Our Story

So here’s a little story…about Jack & Diane. Except he ain’t Jack and I’m damn sure not Diane 😉. 
But if you want to know a little more about us keep reading! 
Walter was born and raised in the Bronx. He is a New Yorker through and through. From his talk to his walk he’s New York everything. He grew up in The Bronx one of 4 children to two parents who moved from South Carolina to New York to start a new life. He has older children that live and work in The Bronx that we adore and a daughter who just graduated high school and is on her way to live with us and attend college here in Ohio. 
I was born in Columbus, OH and spent the majority of my life in a small town an hour south of Columbus. I grew up with two middle class parents and a brother in the suburbs of a small town. Far from any city life. Our childhoods were worlds apart except for the one common denominator-parents who loved us. 
I moved from OH to Huntington, WV in 1999 to earn my B.A. in English from Marshall University-Go Herd. After college I moved back home and spent a few years working off my student loan debt in a local factory. Shout Out to all my old coworkers at Calmar-Factory workers are the backbone of this country and I loved them all like family. When the factory closed I began my career as a professional nanny. I have been a nanny for over a decade and started a local networking group called The Dayton Nannies a few years ago.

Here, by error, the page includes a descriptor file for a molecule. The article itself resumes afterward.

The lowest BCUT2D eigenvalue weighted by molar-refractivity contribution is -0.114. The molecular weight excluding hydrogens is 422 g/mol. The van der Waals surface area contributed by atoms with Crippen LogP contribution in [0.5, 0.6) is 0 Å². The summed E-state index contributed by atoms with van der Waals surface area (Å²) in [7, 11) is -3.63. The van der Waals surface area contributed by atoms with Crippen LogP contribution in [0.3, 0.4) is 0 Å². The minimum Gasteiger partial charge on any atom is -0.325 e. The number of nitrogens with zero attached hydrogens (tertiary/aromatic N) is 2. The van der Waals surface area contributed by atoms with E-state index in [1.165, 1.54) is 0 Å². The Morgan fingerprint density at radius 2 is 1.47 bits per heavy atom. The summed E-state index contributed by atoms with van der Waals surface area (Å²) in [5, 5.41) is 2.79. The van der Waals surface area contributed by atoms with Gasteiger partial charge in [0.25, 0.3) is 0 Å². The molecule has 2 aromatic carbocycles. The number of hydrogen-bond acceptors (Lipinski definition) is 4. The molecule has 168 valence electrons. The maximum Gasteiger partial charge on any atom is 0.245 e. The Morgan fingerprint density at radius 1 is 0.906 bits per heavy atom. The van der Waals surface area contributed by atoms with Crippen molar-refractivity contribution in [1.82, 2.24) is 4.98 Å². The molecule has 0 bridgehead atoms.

Then one random night about 8 years ago both Walter and I were on Twitter. He in New York and Me in Ohio both bored and lonely and searching for something. We didn’t know that one retweet later would lead to us talking all night. And then the next night. And the next. For months. But that’s the power of social media, and 6 months later Walter bravely hopped on a bus and came to see me in Ohio. I, like an idiot, went and met him. I laugh now because I would lose my mind if Jaz ever went to meet a complete stranger from NY that she met off of Twitter. But…it worked…and 6 months later we were engaged. We married April 5th, 2014 and neither of us would change a thing. We’ve faced a lot of challenges in our short time together But show me a couple that hasn’t. Then in 2016 Jaz came along, and our family gained a crazy insane wonderful source of light. She lights up our world and along with Bronx (our husky) she keeps us on our toes! Fast Forward a few years later and here we are. I’m a full time Nanny and Mom and Walter works for the Auto Industry. We are regular average every day folks. We are excited to have this platform and get to know you all. So now you know about us, tell me about YOU! Where are you from? Drop your hometowns in the comments below. Every night before bed Walter and I read through the comments and would love to see where everyone is from!

8 thoughts on “Our Story

  1. I love you guys so much! Pam, thank you for being a fierce mentor and friend. And thank both of you for giving me that gorgeous, spunky, sweet, God Baby of mine! Keep changing the world!

    Liked by 1 person